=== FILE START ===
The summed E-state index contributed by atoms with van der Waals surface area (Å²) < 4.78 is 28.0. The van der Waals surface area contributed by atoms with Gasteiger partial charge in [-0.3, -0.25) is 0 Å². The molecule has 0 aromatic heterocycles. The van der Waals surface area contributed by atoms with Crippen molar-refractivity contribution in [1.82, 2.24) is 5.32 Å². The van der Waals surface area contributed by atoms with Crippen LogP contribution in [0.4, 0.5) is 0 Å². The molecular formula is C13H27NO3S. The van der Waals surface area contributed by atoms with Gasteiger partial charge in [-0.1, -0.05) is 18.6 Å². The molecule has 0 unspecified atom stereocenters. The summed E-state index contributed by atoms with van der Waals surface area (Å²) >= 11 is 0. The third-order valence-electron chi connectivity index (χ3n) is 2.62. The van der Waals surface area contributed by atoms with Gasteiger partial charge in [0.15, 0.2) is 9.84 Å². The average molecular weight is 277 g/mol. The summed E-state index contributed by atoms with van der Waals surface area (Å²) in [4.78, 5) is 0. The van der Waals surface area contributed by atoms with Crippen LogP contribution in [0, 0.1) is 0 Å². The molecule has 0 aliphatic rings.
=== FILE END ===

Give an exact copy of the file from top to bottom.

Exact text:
The summed E-state index contributed by atoms with van der Waals surface area (Å²) < 4.78 is 28.0. The van der Waals surface area contributed by atoms with Gasteiger partial charge in [-0.3, -0.25) is 0 Å². The molecule has 0 aromatic heterocycles. The van der Waals surface area contributed by atoms with Crippen molar-refractivity contribution in [1.82, 2.24) is 5.32 Å². The van der Waals surface area contributed by atoms with Crippen LogP contribution in [0.4, 0.5) is 0 Å². The molecular formula is C13H27NO3S. The van der Waals surface area contributed by atoms with Gasteiger partial charge in [-0.1, -0.05) is 18.6 Å². The molecule has 0 unspecified atom stereocenters. The summed E-state index contributed by atoms with van der Waals surface area (Å²) >= 11 is 0. The third-order valence-electron chi connectivity index (χ3n) is 2.62. The van der Waals surface area contributed by atoms with Gasteiger partial charge in [0.15, 0.2) is 9.84 Å². The average molecular weight is 277 g/mol. The summed E-state index contributed by atoms with van der Waals surface area (Å²) in [4.78, 5) is 0. The van der Waals surface area contributed by atoms with Crippen LogP contribution in [0, 0.1) is 0 Å². The molecule has 0 aliphatic rings.